Google may have broken competition law: French watchdog

PARIS - France's Competition Authority said that Google occupies a strongly dominant position in the online advertising market linked to internet searches and that it possibly violated competition law.

Following a review requested by the government, the FCA said it "considers that Google holds a dominant position on the advertising market linked to search engines."

However, it said the dominant position resulted from a great deal of innovation, supported by significant and continuous investments.

"Only the abusive exercise of such market power could be sanctioned," the FCA said.

After analysing the online advertising market, it said it had "identified possible exclusionary conduct intended to discourage, delay or eliminate competitors ... and possible operational abuses," by Google.

Overall, it listed 14 concerns regarding Google's dominant position.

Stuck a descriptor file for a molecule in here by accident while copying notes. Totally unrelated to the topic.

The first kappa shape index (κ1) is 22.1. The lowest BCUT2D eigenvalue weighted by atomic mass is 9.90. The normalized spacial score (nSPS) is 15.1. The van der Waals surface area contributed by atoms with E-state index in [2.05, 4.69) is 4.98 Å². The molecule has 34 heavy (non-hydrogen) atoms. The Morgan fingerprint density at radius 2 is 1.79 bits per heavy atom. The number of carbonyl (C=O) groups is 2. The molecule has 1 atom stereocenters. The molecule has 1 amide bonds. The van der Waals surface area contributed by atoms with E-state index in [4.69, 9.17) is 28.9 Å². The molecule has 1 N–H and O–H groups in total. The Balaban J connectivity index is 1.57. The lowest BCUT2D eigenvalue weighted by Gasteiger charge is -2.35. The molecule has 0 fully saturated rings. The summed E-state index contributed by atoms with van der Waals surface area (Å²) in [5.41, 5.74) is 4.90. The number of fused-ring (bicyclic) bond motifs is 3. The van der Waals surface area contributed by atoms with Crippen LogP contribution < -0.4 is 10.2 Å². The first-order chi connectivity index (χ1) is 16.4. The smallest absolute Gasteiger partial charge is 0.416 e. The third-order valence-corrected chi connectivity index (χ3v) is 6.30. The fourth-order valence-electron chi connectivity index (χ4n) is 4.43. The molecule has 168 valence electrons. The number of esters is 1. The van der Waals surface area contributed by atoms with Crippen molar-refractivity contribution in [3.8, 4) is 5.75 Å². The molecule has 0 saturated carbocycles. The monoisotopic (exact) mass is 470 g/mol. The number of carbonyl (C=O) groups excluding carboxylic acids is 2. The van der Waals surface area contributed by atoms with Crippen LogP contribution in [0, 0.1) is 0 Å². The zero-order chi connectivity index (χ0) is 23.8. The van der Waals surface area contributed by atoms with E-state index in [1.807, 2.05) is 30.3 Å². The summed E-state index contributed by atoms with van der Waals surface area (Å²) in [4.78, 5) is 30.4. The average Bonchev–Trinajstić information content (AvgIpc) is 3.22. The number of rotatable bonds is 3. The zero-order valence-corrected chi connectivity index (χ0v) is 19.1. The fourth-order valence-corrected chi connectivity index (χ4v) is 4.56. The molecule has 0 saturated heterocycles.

The FCA stressed it was providing its opinion only on a consultative basis and was making no ruling on the legality of the practices.

Moreover, it noted that the European Commission has just initiated a formal investigation regarding Google that should resolve many of the issues that have been at the centre of complaints by Google competitors and clients.

It suggested targeted responses and applying competition law to Google rather than there being a "need to implement sector-wide regulations."

Google in response called the FCA analysis "too narrow" as online and offline ads are in competition.

"Search ads are one of many options for advertisers. If the price of search ads rises, advertisers can and do switch to other formats, both online and offline. That's the sign of a competitive and dynamic industry," Google said in a statement.


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